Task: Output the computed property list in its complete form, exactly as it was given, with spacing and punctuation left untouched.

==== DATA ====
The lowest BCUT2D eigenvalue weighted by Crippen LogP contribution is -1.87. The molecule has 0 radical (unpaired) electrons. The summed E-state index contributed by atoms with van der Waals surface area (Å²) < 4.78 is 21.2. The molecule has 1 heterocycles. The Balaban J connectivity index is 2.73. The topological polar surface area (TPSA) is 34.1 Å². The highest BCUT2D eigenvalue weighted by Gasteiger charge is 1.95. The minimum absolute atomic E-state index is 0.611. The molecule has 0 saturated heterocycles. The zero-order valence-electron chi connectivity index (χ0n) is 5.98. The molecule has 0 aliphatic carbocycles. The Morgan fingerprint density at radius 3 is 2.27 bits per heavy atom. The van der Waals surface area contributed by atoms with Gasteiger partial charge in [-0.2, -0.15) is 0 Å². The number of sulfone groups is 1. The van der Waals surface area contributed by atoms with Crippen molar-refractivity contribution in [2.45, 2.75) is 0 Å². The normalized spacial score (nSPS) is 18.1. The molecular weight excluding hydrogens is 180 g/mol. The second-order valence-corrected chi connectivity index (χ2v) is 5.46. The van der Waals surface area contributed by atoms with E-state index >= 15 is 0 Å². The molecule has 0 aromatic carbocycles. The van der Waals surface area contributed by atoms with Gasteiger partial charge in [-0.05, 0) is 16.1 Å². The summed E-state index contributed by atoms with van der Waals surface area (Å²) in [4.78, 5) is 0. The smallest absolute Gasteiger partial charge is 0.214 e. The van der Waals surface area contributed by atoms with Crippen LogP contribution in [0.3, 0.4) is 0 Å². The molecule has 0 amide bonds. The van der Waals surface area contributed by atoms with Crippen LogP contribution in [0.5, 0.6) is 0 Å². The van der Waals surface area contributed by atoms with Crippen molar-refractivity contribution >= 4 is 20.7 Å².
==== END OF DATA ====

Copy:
The lowest BCUT2D eigenvalue weighted by Crippen LogP contribution is -1.87. The molecule has 0 radical (unpaired) electrons. The summed E-state index contributed by atoms with van der Waals surface area (Å²) < 4.78 is 21.2. The molecule has 1 heterocycles. The Balaban J connectivity index is 2.73. The topological polar surface area (TPSA) is 34.1 Å². The highest BCUT2D eigenvalue weighted by Gasteiger charge is 1.95. The minimum absolute atomic E-state index is 0.611. The molecule has 0 saturated heterocycles. The zero-order valence-electron chi connectivity index (χ0n) is 5.98. The molecule has 0 aliphatic carbocycles. The Morgan fingerprint density at radius 3 is 2.27 bits per heavy atom. The van der Waals surface area contributed by atoms with Gasteiger partial charge in [-0.2, -0.15) is 0 Å². The number of sulfone groups is 1. The van der Waals surface area contributed by atoms with Crippen molar-refractivity contribution in [2.45, 2.75) is 0 Å². The normalized spacial score (nSPS) is 18.1. The molecular weight excluding hydrogens is 180 g/mol. The second-order valence-corrected chi connectivity index (χ2v) is 5.46. The van der Waals surface area contributed by atoms with E-state index >= 15 is 0 Å². The molecule has 0 aromatic carbocycles. The van der Waals surface area contributed by atoms with Gasteiger partial charge in [-0.05, 0) is 16.1 Å². The summed E-state index contributed by atoms with van der Waals surface area (Å²) in [4.78, 5) is 0. The smallest absolute Gasteiger partial charge is 0.214 e. The van der Waals surface area contributed by atoms with Crippen LogP contribution in [0.3, 0.4) is 0 Å². The molecule has 0 amide bonds. The van der Waals surface area contributed by atoms with Crippen LogP contribution in [0.5, 0.6) is 0 Å². The van der Waals surface area contributed by atoms with Crippen molar-refractivity contribution >= 4 is 20.7 Å².